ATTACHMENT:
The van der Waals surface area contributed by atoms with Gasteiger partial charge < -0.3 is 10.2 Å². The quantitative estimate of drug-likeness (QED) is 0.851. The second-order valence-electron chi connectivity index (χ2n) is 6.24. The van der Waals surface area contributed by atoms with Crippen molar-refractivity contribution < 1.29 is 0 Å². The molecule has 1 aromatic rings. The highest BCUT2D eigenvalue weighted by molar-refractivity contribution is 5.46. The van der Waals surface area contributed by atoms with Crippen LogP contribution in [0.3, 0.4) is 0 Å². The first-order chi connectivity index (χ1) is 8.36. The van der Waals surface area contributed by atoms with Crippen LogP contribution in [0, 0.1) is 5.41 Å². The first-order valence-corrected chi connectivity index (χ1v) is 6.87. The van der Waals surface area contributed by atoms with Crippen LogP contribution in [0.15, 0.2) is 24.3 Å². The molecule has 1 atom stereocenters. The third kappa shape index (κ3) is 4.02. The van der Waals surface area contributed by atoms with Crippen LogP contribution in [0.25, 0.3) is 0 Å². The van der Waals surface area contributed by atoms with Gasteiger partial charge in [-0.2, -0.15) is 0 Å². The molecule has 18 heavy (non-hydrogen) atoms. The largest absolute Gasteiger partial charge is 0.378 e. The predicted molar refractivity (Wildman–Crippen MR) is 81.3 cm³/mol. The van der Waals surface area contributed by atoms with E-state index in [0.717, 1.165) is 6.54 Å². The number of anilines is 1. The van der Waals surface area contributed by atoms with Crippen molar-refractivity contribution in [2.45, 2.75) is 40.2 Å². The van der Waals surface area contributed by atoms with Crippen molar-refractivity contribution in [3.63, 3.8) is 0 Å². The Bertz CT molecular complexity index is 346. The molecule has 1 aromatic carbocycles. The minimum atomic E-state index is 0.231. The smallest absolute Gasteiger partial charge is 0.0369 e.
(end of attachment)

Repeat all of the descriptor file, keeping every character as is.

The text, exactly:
The van der Waals surface area contributed by atoms with Gasteiger partial charge < -0.3 is 10.2 Å². The quantitative estimate of drug-likeness (QED) is 0.851. The second-order valence-electron chi connectivity index (χ2n) is 6.24. The van der Waals surface area contributed by atoms with Crippen molar-refractivity contribution < 1.29 is 0 Å². The molecule has 1 aromatic rings. The highest BCUT2D eigenvalue weighted by molar-refractivity contribution is 5.46. The van der Waals surface area contributed by atoms with Crippen LogP contribution in [0.3, 0.4) is 0 Å². The first-order chi connectivity index (χ1) is 8.36. The van der Waals surface area contributed by atoms with Crippen LogP contribution in [0, 0.1) is 5.41 Å². The first-order valence-corrected chi connectivity index (χ1v) is 6.87. The van der Waals surface area contributed by atoms with Crippen LogP contribution in [0.15, 0.2) is 24.3 Å². The molecule has 1 atom stereocenters. The third kappa shape index (κ3) is 4.02. The van der Waals surface area contributed by atoms with Crippen LogP contribution in [0.25, 0.3) is 0 Å². The van der Waals surface area contributed by atoms with Gasteiger partial charge in [-0.2, -0.15) is 0 Å². The molecule has 18 heavy (non-hydrogen) atoms. The largest absolute Gasteiger partial charge is 0.378 e. The predicted molar refractivity (Wildman–Crippen MR) is 81.3 cm³/mol. The van der Waals surface area contributed by atoms with E-state index in [0.717, 1.165) is 6.54 Å². The number of anilines is 1. The van der Waals surface area contributed by atoms with Crippen molar-refractivity contribution in [2.45, 2.75) is 40.2 Å². The van der Waals surface area contributed by atoms with Crippen molar-refractivity contribution in [3.63, 3.8) is 0 Å². The Bertz CT molecular complexity index is 346. The molecule has 1 aromatic carbocycles. The minimum atomic E-state index is 0.231. The smallest absolute Gasteiger partial charge is 0.0369 e.